- The short-term boost to profitability should not be allowed to overshadow the significant long-term challenges that China’s steel industry needs to address. Excess capacity in China’s steel sector exceeds 300 million tonnes (around three times the 2015 output of Japan, the world’s second largest steel producer).
- Medium term trends for steel – both in China and globally – appear subdued. Expectations that China’s steel consumption will continue to decline in coming years will be a major constraint on iron ore demand, while sub-trend economic growth elsewhere provides little opportunity for China’s declines to be offset. Over the medium term, we expect prices to settle at around US$40 a tonne.
by Alan Thornhill
That was quite a trick.
The Australian economy grew by 1.1 per cent in the first three months of this year.
And by 3.1 per cent over the year to the end of March.
What is particularly remarkable about these seasonally adjusted figures, produced by the Statistician today is that this growth, which was boosted by our exports, was achieved, as the prices we were getting for them were falling.
Quite sharply, in fact.
Indeed the Statistician also reports that our terms of trade dropped by 11.5 per cent over the year, including a 1.9 per cent fall in the March quarter itself.
So how did we do it?
Overwhelmingly, by selling quite a lot more of the stuff that we do produce well.
Mining products, for example.
The Bureau notes that their value rose by 6.2 per cent in the quarter.
And our household consumption spending rose by 0.4 percentage points in that time.
Impressive figures, certainly.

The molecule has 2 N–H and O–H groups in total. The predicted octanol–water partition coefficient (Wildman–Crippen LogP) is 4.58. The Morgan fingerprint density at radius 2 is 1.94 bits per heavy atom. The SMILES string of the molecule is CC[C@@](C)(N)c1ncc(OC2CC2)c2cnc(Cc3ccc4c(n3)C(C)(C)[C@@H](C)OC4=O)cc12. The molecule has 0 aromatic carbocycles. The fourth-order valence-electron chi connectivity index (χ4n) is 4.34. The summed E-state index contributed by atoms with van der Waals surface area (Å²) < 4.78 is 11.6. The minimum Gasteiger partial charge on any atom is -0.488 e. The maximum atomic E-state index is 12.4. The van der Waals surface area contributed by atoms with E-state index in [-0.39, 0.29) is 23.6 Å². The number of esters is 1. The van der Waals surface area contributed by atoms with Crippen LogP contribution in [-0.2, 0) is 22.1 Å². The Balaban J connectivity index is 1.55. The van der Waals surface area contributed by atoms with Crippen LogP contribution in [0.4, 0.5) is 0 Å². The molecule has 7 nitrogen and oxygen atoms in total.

Especially for uncertain times, like the present.
But we shouldn’t read too much into them.
And they can bounce around quite around quite a bit.
So we shouldn’t be too surprised if we find our political leaders differing a little in their views of these developments.
by Alan Thornhill
The Prime Minister, Malcolm Turnbull, told voters tonight that growth is necessary for Australia.
He said that is fundamental.
And – taking care to appear Prime Ministerial – Mr Turnbull said his government had a plan to achieve growth that would produce new jobs and prosperity.
The Opposition Leader, Bill Shorten, responded by saying that fairness is needed for growth.
And he said the government’s plan to give big foreign companies $50 billion worth of tax cuts over the next 10 years is not fair.
He said a well educated population, with access to good health care, is essential.
The two leaders were speaking in the second of their debates in the current election campaign, leading to national elections on July 2.
Tonight’s debate was the first to be televised publicly.
The first was carried only on pay television.
Although both leaders were criticised tonight for not giving enough detail about their policies, both would probably be reasonably happy with their performances.
Both managed to avoid embarrassing mistakes.
And both stuck to carefully considered strategies.
Mr Turnbull sought to re-assure those who share his philosophies and to convince doubters that voting for a reckless spending Labor government on July 2 would be just too risky.